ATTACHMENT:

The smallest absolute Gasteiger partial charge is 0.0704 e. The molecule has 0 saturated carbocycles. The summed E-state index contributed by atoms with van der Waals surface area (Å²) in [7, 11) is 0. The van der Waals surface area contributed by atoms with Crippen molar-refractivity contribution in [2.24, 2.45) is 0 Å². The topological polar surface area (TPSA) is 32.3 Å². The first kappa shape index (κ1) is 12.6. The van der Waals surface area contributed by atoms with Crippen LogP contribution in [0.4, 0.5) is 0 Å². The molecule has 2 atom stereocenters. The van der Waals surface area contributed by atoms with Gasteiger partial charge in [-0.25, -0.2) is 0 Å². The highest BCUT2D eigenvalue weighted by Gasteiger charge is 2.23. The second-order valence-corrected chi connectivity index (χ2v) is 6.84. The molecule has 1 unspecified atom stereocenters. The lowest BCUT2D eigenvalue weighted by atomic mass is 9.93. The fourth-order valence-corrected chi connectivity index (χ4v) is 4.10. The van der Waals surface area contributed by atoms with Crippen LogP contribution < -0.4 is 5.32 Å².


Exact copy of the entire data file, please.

The smallest absolute Gasteiger partial charge is 0.0704 e. The molecule has 0 saturated carbocycles. The summed E-state index contributed by atoms with van der Waals surface area (Å²) in [7, 11) is 0. The van der Waals surface area contributed by atoms with Crippen molar-refractivity contribution in [2.24, 2.45) is 0 Å². The topological polar surface area (TPSA) is 32.3 Å². The first kappa shape index (κ1) is 12.6. The van der Waals surface area contributed by atoms with Crippen LogP contribution in [0.4, 0.5) is 0 Å². The molecule has 2 atom stereocenters. The van der Waals surface area contributed by atoms with Gasteiger partial charge in [-0.25, -0.2) is 0 Å². The highest BCUT2D eigenvalue weighted by Gasteiger charge is 2.23. The second-order valence-corrected chi connectivity index (χ2v) is 6.84. The molecule has 1 unspecified atom stereocenters. The lowest BCUT2D eigenvalue weighted by atomic mass is 9.93. The fourth-order valence-corrected chi connectivity index (χ4v) is 4.10. The van der Waals surface area contributed by atoms with Crippen LogP contribution < -0.4 is 5.32 Å².